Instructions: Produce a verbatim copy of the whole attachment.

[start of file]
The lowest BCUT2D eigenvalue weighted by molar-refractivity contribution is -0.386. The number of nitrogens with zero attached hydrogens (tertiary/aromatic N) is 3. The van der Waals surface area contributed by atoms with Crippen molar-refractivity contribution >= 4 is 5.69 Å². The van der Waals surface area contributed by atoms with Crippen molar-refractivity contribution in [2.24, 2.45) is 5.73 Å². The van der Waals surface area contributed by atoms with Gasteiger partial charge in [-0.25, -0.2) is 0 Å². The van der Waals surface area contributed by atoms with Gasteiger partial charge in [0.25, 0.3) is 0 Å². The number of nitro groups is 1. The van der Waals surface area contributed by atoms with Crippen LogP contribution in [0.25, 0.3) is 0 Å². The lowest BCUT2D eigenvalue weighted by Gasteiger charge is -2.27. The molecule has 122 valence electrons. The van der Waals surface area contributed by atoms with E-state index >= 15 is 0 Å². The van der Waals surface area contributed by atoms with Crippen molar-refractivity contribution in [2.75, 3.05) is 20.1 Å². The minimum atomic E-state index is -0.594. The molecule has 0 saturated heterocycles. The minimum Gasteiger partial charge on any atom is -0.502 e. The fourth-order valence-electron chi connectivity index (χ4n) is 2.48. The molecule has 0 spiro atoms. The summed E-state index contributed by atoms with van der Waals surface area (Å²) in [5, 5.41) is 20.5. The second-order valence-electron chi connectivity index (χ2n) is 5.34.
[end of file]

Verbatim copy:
The lowest BCUT2D eigenvalue weighted by molar-refractivity contribution is -0.386. The number of nitrogens with zero attached hydrogens (tertiary/aromatic N) is 3. The van der Waals surface area contributed by atoms with Crippen molar-refractivity contribution >= 4 is 5.69 Å². The van der Waals surface area contributed by atoms with Crippen molar-refractivity contribution in [2.24, 2.45) is 5.73 Å². The van der Waals surface area contributed by atoms with Gasteiger partial charge in [-0.25, -0.2) is 0 Å². The van der Waals surface area contributed by atoms with Gasteiger partial charge in [0.25, 0.3) is 0 Å². The number of nitro groups is 1. The van der Waals surface area contributed by atoms with Crippen LogP contribution in [0.25, 0.3) is 0 Å². The lowest BCUT2D eigenvalue weighted by Gasteiger charge is -2.27. The molecule has 122 valence electrons. The van der Waals surface area contributed by atoms with E-state index >= 15 is 0 Å². The van der Waals surface area contributed by atoms with Crippen molar-refractivity contribution in [2.75, 3.05) is 20.1 Å². The minimum atomic E-state index is -0.594. The molecule has 0 saturated heterocycles. The minimum Gasteiger partial charge on any atom is -0.502 e. The fourth-order valence-electron chi connectivity index (χ4n) is 2.48. The molecule has 0 spiro atoms. The summed E-state index contributed by atoms with van der Waals surface area (Å²) in [5, 5.41) is 20.5. The second-order valence-electron chi connectivity index (χ2n) is 5.34.